South Africa hosts the most immigrants of any African country. Yet it faces conflicting pressures, including the legacy of apartheid, a steady outflow of well-educated South Africans, and the need to juggle bilateral labor mobility schemes at a time of economic insecurity and high unemployment. This article traces these pressures and how they have developed over time.
More than half of all immigrants in the United States are naturalized citizens. The number of new naturalizations has fluctuated from year to year, hitting a decade-long low in fiscal year 2020, in part due to the COVID-19 pandemic and rising processing times. This article provides information on naturalized citizens in the United States, including historical trends and socioeconomic characteristics.
Tens of thousands of Nicaraguans have fled their country since 2018, amid repression and a renewed government crackdown. In neighboring Costa Rica, many migrants have encountered a robust system for protection and integration, yet they still face stigma and discrimination in their daily lives. This article explores this dynamic along one of Central America's most important migratory routes.
U.S. immigration arrests have declined to the lowest level in years. Going forward, new U.S. Immigration and Customs Enforcement guidelines could further shape how authorities arrest and deport unauthorized immigrants and noncitizens who have committed crimes. This article describes how the Biden administration prosecutorial discretion guidance marks a sharp turn from the approach taken by the Trump administration.
There are more refugees than ever globally, but each year only a tiny share get selected for resettlement to new countries. This “resettlement gap” has grown due to political pressures in resettlement countries and procedural challenges throughout the process, as this article explains.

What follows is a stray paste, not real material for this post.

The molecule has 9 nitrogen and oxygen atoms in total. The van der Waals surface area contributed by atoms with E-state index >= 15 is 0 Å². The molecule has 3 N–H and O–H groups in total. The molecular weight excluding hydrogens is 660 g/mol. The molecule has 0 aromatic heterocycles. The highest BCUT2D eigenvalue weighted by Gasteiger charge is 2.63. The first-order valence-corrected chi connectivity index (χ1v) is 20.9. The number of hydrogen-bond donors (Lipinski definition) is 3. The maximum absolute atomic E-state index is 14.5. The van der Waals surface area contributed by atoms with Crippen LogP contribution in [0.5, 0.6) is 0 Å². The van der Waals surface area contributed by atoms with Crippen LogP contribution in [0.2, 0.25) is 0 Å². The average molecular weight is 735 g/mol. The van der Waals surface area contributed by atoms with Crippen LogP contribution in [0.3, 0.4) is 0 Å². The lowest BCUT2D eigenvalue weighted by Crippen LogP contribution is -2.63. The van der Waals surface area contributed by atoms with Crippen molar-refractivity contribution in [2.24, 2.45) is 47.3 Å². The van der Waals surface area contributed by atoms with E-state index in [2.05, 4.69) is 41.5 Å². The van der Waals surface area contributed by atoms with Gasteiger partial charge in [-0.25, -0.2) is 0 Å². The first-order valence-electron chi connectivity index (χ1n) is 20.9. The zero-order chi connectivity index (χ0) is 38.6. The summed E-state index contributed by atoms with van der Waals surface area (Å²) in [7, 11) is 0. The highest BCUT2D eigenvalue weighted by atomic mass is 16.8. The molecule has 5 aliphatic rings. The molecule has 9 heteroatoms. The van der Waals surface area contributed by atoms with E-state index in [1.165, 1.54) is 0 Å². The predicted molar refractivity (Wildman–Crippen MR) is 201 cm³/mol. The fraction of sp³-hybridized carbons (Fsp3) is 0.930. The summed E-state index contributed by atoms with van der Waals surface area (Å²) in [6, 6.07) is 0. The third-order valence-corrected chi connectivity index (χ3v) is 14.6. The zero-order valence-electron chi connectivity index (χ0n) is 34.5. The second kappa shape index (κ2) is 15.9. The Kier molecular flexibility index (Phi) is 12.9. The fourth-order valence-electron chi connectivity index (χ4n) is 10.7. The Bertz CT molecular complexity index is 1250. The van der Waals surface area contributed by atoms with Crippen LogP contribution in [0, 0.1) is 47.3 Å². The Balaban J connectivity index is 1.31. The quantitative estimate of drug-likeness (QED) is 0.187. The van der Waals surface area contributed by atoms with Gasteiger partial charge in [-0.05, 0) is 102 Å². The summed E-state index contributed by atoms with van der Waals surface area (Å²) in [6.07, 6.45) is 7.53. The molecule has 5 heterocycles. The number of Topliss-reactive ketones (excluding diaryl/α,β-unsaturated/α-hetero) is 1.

Mass Communication Specialist 2nd Class N. Brett Morton/U.S. Navy
Vietnamese immigrants are among the largest foreign-born groups from Asia in the United States. The first significant arrivals came at the end of the Vietnam War; more recent immigrants from Vietnam have been more likely to come through family sponsorship programs. This article examines different dimensions of this immigrant population.
Climate change promises to profoundly impact all aspects of human society. This special issue of the Migration Information Source and a companion podcast, Changing Climate, Changing Migration, examine how the effects of environmental change are shaping migration across the globe, now and in the future.
Whether as migrant-sending or migrant-receiving locations—or both—many countries have rich, complex international and internal migration histories. MPI's online journal, the Migration Information Source, offers profiles of more than 70 nations. Written by leading scholars, these profiles delve into countries' migration histories, demographics, policymaking, and more.
The heated debate between supporters and detractors of multiculturalism has been made all the more salient by the recent attacks in Norway carried out by Anders Breivik in the name of cultural conservatism and the political rhetoric that characterizes popular right-wing parties in Europe's north. Irene Bloemraad of the University of California, Berkeley, sheds light on the various meanings of the term "multiculturalism" and provides insights on the effects of multicultural policies on immigrant integration.
Canada has long been a country of net immigration and has designed its current immigration policy around attracting highly educated and skilled migrants for entry into its labor force. In this country profile, Ashley Challinor discusses the challenges associated with this approach and provides a sense of the actual scale and nature of migration into Canada.
In 2010, the United States granted humanitarian protection to nearly 95,000 immigrants, including some 73,000 refugees and 21,000 asylum seekers. MPI's Monica Li and Jeanne Batalova take a detailed look at the most recent refugee and asylum data in the United States.